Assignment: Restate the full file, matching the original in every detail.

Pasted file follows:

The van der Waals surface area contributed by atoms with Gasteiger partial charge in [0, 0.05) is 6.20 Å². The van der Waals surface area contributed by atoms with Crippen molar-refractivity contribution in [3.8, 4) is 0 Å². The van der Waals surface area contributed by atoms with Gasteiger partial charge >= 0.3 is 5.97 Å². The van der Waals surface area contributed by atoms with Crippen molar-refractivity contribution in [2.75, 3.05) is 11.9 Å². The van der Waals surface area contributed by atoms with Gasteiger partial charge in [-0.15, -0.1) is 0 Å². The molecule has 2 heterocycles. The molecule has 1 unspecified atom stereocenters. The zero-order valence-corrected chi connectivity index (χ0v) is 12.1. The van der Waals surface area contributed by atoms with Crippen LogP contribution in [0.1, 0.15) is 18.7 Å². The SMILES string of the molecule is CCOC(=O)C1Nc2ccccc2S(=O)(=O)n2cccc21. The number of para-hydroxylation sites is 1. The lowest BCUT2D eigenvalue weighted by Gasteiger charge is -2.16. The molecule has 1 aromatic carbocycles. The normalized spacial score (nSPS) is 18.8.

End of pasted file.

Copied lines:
The van der Waals surface area contributed by atoms with Gasteiger partial charge in [0, 0.05) is 6.20 Å². The van der Waals surface area contributed by atoms with Crippen molar-refractivity contribution in [3.8, 4) is 0 Å². The van der Waals surface area contributed by atoms with Gasteiger partial charge >= 0.3 is 5.97 Å². The van der Waals surface area contributed by atoms with Crippen molar-refractivity contribution in [2.75, 3.05) is 11.9 Å². The van der Waals surface area contributed by atoms with Gasteiger partial charge in [-0.15, -0.1) is 0 Å². The molecule has 2 heterocycles. The molecule has 1 unspecified atom stereocenters. The zero-order valence-corrected chi connectivity index (χ0v) is 12.1. The van der Waals surface area contributed by atoms with Crippen LogP contribution in [0.1, 0.15) is 18.7 Å². The SMILES string of the molecule is CCOC(=O)C1Nc2ccccc2S(=O)(=O)n2cccc21. The number of para-hydroxylation sites is 1. The lowest BCUT2D eigenvalue weighted by Gasteiger charge is -2.16. The molecule has 1 aromatic carbocycles. The normalized spacial score (nSPS) is 18.8.